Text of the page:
Moving backwards through the decades, Ace Showbiz lists his most glittering acknowledgments by public and music/film industries, through nominations and prizes. Things Have Changed, for example, won an Academy Awards Oscar for Best Music, Original Song and a Golden Globe in 2001 for Best Original Song in a Motion Picture, a Grammy nomination for Best Rock Male Vocalist and for Best Motion Picture Song (Wonder Boys, movie 2000).

His 1973 Pat Garrett and Billy the Kid movie soundtrack was nominated for a BAFTA in 1974. Brit Awards nominations came in 2007 for Best International Male Solo Artist and Best International Album (Modern Times). Slow Train Coming won a Dove Award (1980) with Jerry Wexler and Barry Beckett; while Grammy nominations arrived in 2010 (Best Americana Album for Together Through Life, Best Solo Rock Vocal Performance for Beyond Here Lies Nothin’).

Grammy Awards came in 2007 for Best Contemporary Folk/Americana Album (Modern Times), Best Rock Vocal Solo Performance (Someday Baby, which also got Best Rock Song nomination). 2004 saw him share a Grammy nomination with Mavis Staples for Best Pop Collaboration with Vocals (Gonna Change My Way of Thing) and win one on his own for Down in the Flood (Best Rock Vocal).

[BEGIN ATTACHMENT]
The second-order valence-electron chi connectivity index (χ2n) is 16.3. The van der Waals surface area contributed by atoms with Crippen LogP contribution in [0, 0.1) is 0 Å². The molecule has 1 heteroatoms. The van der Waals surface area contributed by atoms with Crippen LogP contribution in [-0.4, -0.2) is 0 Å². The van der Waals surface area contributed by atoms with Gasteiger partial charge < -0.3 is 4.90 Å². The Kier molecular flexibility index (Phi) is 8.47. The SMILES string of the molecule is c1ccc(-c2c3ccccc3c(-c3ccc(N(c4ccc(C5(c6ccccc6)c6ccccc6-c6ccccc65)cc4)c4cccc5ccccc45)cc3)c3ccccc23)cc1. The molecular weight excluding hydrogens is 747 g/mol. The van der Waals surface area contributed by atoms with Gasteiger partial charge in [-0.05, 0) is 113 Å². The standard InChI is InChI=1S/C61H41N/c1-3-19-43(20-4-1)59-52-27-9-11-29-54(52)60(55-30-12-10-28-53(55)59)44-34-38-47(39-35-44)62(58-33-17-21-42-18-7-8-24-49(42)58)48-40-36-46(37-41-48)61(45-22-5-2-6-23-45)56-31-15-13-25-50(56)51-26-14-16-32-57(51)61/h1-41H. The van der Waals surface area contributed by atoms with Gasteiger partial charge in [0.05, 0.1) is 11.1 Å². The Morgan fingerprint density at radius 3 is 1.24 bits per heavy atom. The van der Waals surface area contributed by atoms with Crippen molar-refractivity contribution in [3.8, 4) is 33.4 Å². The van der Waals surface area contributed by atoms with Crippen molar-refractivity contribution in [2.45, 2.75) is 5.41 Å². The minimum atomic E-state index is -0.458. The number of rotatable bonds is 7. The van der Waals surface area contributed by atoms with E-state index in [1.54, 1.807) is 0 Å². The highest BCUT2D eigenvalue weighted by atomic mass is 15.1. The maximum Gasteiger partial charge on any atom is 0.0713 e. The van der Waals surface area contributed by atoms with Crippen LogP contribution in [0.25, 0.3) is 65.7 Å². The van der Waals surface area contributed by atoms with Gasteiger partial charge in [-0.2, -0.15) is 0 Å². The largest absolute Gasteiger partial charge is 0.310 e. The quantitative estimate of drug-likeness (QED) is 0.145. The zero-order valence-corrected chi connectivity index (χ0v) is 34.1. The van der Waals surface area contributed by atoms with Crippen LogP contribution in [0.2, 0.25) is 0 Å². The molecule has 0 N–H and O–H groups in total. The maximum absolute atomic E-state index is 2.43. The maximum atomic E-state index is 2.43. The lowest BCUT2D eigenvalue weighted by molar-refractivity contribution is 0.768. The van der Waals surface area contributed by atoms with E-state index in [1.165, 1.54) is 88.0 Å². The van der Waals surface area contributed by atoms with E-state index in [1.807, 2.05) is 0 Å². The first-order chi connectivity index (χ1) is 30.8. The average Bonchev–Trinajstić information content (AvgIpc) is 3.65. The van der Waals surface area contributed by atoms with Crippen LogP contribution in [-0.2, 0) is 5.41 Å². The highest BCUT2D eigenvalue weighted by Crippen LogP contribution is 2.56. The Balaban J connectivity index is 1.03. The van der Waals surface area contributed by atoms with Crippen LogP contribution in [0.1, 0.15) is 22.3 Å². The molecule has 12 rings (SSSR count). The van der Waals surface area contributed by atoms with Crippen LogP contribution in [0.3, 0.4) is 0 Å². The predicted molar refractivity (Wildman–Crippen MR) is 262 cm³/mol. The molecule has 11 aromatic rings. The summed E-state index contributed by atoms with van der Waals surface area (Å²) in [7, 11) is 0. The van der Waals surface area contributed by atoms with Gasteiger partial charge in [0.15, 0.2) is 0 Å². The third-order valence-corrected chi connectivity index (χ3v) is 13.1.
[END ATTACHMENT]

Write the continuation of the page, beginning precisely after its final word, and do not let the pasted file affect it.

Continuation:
2002 gave him a Grammy for Best Contemporary Folk Album and nominations for Best Rock Male Vocal (Honest With Me) and Album of the Year (Love and Theft).

All Kinds of Music

1997’s To Make You Feel My Love was Grammy nominated in 1999 as Best Country Song. Grammies came in 1998 for Cold Iron Bound (Best Rock Vocal), Time Out of Mind (Album of the Year and Best Contemporary Folk Album) and Knockin’ On Heaven’s Door, nominated in 1996 as Best Rock Vocal.